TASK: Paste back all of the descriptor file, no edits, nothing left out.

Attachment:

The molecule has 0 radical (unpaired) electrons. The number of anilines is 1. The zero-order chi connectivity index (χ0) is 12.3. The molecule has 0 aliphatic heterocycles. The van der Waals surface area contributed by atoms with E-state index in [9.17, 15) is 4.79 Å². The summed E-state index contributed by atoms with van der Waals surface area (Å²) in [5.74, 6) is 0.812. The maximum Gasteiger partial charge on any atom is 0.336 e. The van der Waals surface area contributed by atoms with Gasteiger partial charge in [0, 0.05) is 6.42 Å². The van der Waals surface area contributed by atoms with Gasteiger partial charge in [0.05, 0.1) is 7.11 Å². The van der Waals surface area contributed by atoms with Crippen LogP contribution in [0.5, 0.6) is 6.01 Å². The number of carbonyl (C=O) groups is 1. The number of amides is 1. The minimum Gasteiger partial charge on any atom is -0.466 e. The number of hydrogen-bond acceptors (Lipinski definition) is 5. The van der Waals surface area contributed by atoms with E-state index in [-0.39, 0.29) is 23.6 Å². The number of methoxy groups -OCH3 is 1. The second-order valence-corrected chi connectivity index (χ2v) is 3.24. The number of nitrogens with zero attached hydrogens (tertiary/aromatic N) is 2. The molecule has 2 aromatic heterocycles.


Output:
The molecule has 0 radical (unpaired) electrons. The number of anilines is 1. The zero-order chi connectivity index (χ0) is 12.3. The molecule has 0 aliphatic heterocycles. The van der Waals surface area contributed by atoms with E-state index in [9.17, 15) is 4.79 Å². The summed E-state index contributed by atoms with van der Waals surface area (Å²) in [5.74, 6) is 0.812. The maximum Gasteiger partial charge on any atom is 0.336 e. The van der Waals surface area contributed by atoms with Gasteiger partial charge in [0, 0.05) is 6.42 Å². The van der Waals surface area contributed by atoms with Gasteiger partial charge in [0.05, 0.1) is 7.11 Å². The van der Waals surface area contributed by atoms with Crippen LogP contribution in [0.5, 0.6) is 6.01 Å². The number of carbonyl (C=O) groups is 1. The number of amides is 1. The minimum Gasteiger partial charge on any atom is -0.466 e. The number of hydrogen-bond acceptors (Lipinski definition) is 5. The van der Waals surface area contributed by atoms with E-state index in [-0.39, 0.29) is 23.6 Å². The number of methoxy groups -OCH3 is 1. The second-order valence-corrected chi connectivity index (χ2v) is 3.24. The number of nitrogens with zero attached hydrogens (tertiary/aromatic N) is 2. The molecule has 2 aromatic heterocycles.